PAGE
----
It is remarkably difficult to define sustainability in a way that is actionable. It is an expansive topic, given that one can apply the basic principle of sustainability to all areas of human activity, from energy to all manner of consumer products, and from agriculture to housing and urban planning. The stakes can be very high, especially concerning the issues of sustenance and global climate change. Uncertainty is an unavoidable feature of models assessing sustainable practices and policies because it is often hard to gauge their impact on such a complex and adaptive system as the intersection of the human and physical environment. Cultural values and norms are important because they affect people’s preferences, relationships, and behavior toward the environment. Technology is critical because the only certainty is that we don’t fully appreciate the complex impact of technologies in place today on the physical environment. The innovation of various kinds will radically alter the costs and benefits of various policy responses to environmental externalities. Action-oriented progress toward sustainability typically involves multiple actors with often incompatible assumptions about causal mechanisms as well as preferences as to
goals and means. There are many economic, political, and ethical issues related to sustainability, especially given that the impact of our present business and other social practices extends deep into the future and affects generations of people who have not yet been born.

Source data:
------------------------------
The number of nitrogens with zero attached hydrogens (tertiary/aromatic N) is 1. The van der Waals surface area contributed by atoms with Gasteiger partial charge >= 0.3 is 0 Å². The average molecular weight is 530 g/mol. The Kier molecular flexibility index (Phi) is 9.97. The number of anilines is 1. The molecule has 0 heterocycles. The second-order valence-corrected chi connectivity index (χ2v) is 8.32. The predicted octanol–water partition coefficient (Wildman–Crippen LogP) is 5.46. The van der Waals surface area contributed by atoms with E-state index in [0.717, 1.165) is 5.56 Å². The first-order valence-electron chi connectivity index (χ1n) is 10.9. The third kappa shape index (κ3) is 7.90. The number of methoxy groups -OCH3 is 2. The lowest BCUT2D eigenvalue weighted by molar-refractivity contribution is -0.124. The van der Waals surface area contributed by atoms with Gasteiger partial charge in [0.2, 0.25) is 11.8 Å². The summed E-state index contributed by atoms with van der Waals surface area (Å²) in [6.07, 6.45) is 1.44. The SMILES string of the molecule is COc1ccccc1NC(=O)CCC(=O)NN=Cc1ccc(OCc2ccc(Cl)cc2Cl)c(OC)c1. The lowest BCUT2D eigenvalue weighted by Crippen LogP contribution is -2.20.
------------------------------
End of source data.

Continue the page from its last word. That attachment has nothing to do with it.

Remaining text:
The growth in human population and in economic production and consumption since the dawn of industrialization has placed enormous pressure on Earth’s resources. Over the last three decades, finding a balance between the sustainable development of human societies and the fragile ecosystem in which it unfolds has become one of the most important items on the global agenda. High energy prices, air, and water pollution, and the specter of global climate change have attracted considerable attention from policymakers, business leaders, academics, grassroots activists, and the general public. Rapid economic growth and the rise of a new middle class of hundreds of millions of consumers in emerging economies has greatly augmented the urgency of tackling the issue of sustainability in all of its different manifestations so that improvements in standards of living are not threatened by growing environmental problems. Broadly speaking, sustainability refers to making decisions and adopting courses of action about the use of natural resources that support life on the planet at the present time without placing onerous limitations on the availability of those resources in the future. Thomas Jefferson put it well in 1789: “Then I say the Earth belongs to each generation during its course, fully and in its right, no generation can contract debts greater
than may be paid during the course of its existence.” The key idea, as the United Nations’ Brundtland Commission on Environment and Development put it in 1987, is to “meet the current needs without destroying the ability of future generations to meet theirs.
Globalization TrendLab 2012